4 minute read

The Social Control Of Reflex Behavior

Social Behavior

Reflex behavior such as crying is not controlled by its consequences in the environment as an operant response is. Nevertheless, it may come to function in a chain of responses ultimately maintained by operant control, in which the operant repertoire of the individual produces the eliciting stimuli for the reflex.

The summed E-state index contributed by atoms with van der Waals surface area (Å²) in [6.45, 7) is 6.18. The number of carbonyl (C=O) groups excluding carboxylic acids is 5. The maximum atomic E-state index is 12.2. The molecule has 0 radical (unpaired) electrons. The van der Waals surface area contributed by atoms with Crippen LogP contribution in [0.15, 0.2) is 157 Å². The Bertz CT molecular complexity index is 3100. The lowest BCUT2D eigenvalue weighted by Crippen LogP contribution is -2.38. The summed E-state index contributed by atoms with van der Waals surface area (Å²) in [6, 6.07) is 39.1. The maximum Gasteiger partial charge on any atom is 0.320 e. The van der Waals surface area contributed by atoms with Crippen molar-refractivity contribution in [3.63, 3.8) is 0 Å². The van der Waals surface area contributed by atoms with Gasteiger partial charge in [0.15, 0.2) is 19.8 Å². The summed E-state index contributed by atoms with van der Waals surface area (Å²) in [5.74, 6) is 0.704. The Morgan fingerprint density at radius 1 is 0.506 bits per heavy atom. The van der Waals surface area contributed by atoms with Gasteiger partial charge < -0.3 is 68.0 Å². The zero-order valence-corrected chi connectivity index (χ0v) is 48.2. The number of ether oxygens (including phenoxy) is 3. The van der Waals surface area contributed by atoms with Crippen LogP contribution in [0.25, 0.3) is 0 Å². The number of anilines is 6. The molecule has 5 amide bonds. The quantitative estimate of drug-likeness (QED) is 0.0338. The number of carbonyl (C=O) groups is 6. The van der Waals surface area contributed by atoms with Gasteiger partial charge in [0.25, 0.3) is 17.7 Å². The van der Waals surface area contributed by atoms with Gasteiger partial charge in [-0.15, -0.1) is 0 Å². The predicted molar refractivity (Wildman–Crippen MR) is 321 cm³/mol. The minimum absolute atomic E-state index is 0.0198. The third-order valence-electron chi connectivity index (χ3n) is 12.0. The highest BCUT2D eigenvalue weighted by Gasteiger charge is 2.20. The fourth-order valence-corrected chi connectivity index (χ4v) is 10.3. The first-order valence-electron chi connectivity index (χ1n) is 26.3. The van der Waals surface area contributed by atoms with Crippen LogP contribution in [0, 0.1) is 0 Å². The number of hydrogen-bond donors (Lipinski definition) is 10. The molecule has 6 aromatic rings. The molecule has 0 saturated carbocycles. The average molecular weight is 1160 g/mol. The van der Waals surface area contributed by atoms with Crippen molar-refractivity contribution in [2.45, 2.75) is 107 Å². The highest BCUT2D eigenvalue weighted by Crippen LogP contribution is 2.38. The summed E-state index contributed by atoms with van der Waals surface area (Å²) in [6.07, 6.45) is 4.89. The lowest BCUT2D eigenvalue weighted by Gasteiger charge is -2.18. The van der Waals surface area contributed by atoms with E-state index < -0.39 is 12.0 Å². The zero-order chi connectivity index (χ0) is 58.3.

One major interaction between operant and respondent behavior occurs because of social influences. A community exists that reinforces the child's ill health or other kinds of psycho-logic and physiologic disruptions. Furthermore, if there were some community that would reinforce an individual's behavior only when his pupil contracted, conditions would be present for the development of a chain of responses. First, the operant behavior of handling a flashlight would be reinforced by an effect on pupil size, which, in turn, would be the occasion for some further behavior to produce the final maintaining reinforcer. The reflex is not being reinforced directly by the operant reinforcement procedures. Rather, operant behaviors are produced which change the environment by producing the eliciting stimulus for the reflex. In this manner, an individual may be taught to elicit virtually any reflex within his physiologic repertoire. The same kind of chaining of reflexes might also occur with conditioned reflexes where the operant behavior that is developed now produces the conditioned stimuli for already established conditioned reflexes, because the unconditioned response is the occasion on which further operant behavior may be reinforced. For example, one might train an animal to salivate by first arranging that pressing a lever and producing pellets of food occur only when the animal's mouth is full of saliva. Once the presence of saliva in the mouth has become an occasion correlated with reinforcement, any operant behavior which might produce saliva will be reinforced and sustained in the repertoires. Hence, one might introduce a second lever whose effect would be to produce an injection of acid in the mouth or a whiff of food odors. Pressing the first lever would be reinforced because the resulting food odors would elicit salivation, i.e., the food odors function as a conditioned stimulus in the salivary reflex. Salivation, in turn, would continue to be a reinforcer because it is the occasion when pressing the second lever produces food.